We stand, with an uplifted brow :

Like us, Thou wast a toiling man,—
And we are noble, now !


ouli TA THE SERF.*

HIS volume has no preface, and no notes save two or three of a line’s length each. Its titlepage bears nothing beyond the words, Oulita the Serf'; a Tragedy. But the advertisements which foretold its publication added a fact which made us open the book with a very different feeling from that with which we should have taken up an ordinary anonymous play, a fact which at once excited high expectations,—and which, we doubt not, has already introduced Oulita to a wide circle of readers, each prepared to gauge its merits by a very severe test and a very high standard. The forthcoming volume was announced as Oulita the Serf; a Tragedy: by the Author of ‘Friends in Council.” The disguise of the author of that work is becoming ragged. We have found, in more than one library, where a special glory of binding was bestowed upon the book and its charming sequel, that, though the title-page bore no name, the volumes were marked

* Oulita the Serf: A Tragedy. London: 1858.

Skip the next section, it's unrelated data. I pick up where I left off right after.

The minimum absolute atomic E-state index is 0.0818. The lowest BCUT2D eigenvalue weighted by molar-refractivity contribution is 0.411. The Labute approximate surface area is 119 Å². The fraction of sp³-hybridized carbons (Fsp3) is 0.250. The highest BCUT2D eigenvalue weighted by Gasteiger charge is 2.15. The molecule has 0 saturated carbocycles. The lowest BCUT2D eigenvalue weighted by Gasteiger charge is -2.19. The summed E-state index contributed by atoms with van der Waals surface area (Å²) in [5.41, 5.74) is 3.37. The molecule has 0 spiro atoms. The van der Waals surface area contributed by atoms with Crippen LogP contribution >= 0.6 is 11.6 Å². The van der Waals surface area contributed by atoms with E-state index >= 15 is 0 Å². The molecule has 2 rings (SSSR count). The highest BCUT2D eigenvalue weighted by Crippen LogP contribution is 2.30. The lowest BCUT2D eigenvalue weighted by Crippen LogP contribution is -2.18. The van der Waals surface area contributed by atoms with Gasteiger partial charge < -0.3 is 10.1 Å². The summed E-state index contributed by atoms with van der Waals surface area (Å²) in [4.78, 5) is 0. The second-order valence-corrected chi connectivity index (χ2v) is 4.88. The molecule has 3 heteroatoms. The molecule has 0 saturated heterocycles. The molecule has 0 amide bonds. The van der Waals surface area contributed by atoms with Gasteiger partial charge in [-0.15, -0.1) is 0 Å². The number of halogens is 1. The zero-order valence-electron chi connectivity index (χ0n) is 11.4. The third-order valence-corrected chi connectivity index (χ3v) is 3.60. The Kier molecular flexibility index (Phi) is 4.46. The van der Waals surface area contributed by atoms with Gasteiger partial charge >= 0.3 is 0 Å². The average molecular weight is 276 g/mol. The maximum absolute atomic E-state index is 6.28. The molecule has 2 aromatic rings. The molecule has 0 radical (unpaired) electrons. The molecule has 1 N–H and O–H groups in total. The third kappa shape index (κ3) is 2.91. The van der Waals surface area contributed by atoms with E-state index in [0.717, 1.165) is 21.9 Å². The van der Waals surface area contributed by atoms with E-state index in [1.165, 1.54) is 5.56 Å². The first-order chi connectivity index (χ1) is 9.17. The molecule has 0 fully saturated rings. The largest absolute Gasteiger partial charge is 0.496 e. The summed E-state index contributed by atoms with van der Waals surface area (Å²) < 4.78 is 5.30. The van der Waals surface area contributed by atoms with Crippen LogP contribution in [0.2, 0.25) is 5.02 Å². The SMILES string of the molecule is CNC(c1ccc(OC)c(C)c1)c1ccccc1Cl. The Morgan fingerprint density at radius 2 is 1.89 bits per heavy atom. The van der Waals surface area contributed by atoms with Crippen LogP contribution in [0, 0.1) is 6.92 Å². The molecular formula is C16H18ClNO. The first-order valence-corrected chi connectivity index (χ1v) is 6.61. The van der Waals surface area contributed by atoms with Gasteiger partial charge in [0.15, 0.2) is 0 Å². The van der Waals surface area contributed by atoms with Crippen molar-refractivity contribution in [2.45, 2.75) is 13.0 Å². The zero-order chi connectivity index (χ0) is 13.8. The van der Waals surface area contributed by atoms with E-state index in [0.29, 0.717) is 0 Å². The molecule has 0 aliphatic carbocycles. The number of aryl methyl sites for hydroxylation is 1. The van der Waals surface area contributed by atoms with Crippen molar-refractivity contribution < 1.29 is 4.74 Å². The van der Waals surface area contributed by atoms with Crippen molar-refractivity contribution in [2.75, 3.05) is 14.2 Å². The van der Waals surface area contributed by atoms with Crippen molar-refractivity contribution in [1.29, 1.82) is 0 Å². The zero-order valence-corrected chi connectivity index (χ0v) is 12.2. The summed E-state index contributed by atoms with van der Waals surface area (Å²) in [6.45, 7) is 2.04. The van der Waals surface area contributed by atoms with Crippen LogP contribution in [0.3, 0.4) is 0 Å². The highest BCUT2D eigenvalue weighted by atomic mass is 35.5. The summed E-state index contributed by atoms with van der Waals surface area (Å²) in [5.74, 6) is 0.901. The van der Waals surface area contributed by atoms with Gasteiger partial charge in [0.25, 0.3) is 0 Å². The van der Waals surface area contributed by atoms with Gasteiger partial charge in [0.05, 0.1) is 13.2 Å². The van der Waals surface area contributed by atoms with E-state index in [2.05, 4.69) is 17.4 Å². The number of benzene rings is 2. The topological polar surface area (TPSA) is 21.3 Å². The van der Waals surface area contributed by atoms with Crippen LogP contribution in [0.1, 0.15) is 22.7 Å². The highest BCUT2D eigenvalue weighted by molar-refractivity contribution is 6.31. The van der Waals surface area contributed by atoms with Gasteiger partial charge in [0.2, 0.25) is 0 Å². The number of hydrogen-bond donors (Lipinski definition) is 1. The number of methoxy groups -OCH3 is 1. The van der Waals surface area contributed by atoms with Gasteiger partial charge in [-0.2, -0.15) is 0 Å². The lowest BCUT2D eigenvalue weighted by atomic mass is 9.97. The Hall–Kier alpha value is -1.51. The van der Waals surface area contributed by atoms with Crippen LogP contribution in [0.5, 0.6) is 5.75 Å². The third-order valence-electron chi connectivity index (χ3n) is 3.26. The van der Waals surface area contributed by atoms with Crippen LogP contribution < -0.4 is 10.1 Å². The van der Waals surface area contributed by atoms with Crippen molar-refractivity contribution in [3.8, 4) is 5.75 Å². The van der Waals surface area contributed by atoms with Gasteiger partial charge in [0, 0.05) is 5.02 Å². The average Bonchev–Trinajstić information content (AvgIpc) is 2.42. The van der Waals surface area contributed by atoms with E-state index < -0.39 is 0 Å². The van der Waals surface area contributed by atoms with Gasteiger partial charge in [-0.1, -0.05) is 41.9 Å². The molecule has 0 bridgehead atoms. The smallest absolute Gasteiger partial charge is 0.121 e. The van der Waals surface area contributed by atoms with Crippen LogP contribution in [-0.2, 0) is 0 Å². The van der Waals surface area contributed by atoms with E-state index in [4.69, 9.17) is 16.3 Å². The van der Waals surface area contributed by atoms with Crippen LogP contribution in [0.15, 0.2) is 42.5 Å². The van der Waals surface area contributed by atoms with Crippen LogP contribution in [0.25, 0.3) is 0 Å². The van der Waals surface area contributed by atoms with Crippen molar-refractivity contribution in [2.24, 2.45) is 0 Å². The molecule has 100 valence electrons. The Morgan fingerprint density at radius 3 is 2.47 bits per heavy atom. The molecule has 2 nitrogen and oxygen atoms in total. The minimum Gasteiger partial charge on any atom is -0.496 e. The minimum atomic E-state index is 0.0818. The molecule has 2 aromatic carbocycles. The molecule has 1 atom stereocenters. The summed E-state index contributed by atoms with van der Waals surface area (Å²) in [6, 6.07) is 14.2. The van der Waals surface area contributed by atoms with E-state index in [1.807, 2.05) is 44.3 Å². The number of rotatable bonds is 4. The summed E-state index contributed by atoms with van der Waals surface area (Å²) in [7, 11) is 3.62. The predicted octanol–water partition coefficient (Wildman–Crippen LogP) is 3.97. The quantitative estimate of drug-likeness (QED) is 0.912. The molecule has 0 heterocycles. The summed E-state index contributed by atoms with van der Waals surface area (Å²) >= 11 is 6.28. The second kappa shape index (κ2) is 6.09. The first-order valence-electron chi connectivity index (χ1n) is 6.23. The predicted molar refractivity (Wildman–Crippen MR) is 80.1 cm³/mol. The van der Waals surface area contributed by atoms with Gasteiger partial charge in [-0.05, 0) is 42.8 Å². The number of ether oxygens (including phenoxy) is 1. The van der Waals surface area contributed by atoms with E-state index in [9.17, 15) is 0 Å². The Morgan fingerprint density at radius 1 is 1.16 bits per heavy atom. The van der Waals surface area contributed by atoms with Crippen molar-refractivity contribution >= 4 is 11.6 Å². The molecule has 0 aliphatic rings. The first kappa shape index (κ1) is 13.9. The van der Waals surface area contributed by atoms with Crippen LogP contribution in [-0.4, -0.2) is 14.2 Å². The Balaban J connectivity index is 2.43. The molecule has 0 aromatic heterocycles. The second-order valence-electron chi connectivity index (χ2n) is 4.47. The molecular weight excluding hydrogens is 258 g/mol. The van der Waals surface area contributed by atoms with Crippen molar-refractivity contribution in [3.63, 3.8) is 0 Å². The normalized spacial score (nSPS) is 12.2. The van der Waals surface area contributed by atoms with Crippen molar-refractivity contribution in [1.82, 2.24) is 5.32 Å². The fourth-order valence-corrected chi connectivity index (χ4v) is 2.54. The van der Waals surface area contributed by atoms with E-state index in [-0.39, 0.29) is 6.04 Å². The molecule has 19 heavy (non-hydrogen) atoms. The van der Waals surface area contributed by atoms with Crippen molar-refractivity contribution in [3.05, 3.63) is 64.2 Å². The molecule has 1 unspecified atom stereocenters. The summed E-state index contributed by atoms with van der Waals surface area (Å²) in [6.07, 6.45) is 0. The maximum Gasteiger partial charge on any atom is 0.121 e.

with a name which is well and honourably known. And indeed there are few books which are so calculated as Friends in Council to make the reader wish to know who is the author whom he has learned to revere and love : and surely the language has none which, in its gentle playfulness, its intense honesty, its comprehensive sympathy, its earnestness so tempered with the desire to do justice to all, affords its writer less reason for seeking any disguise. Yet it is not for us to add the author’s name to a title-page which the author has chosen to send nameless into the world: though we may be permitted to say that, whoever may be the writer of the works to which we have been alluding, though we never exchanged words with him, and never saw him, still, in common with an increasing host of readers, we cannot think of him as other than a kind and sympathetic friend. Accordingly, we expected a great deal from this new work. We were not entirely taken by surprise, indeed, when we saw it announced : for Ellesmere, in Friends in Council, makes several quotations from the works of “a certain obscure dramatist,’ which are likely to set the thoughtful reader inquiring. And whoever shall carefully collate the advertisements of the late Mr. Pickering's publications will discover that the author of Oulita published a good many years ago an historical drama entitled King Henry the Second, and a tragedy entitled Catherine Douglas, whose heroine is the stronghearted Scottish maiden who thrust her arm into the staple of a door from which the bolt had been removed, in the desperate hope of thus retarding for a moment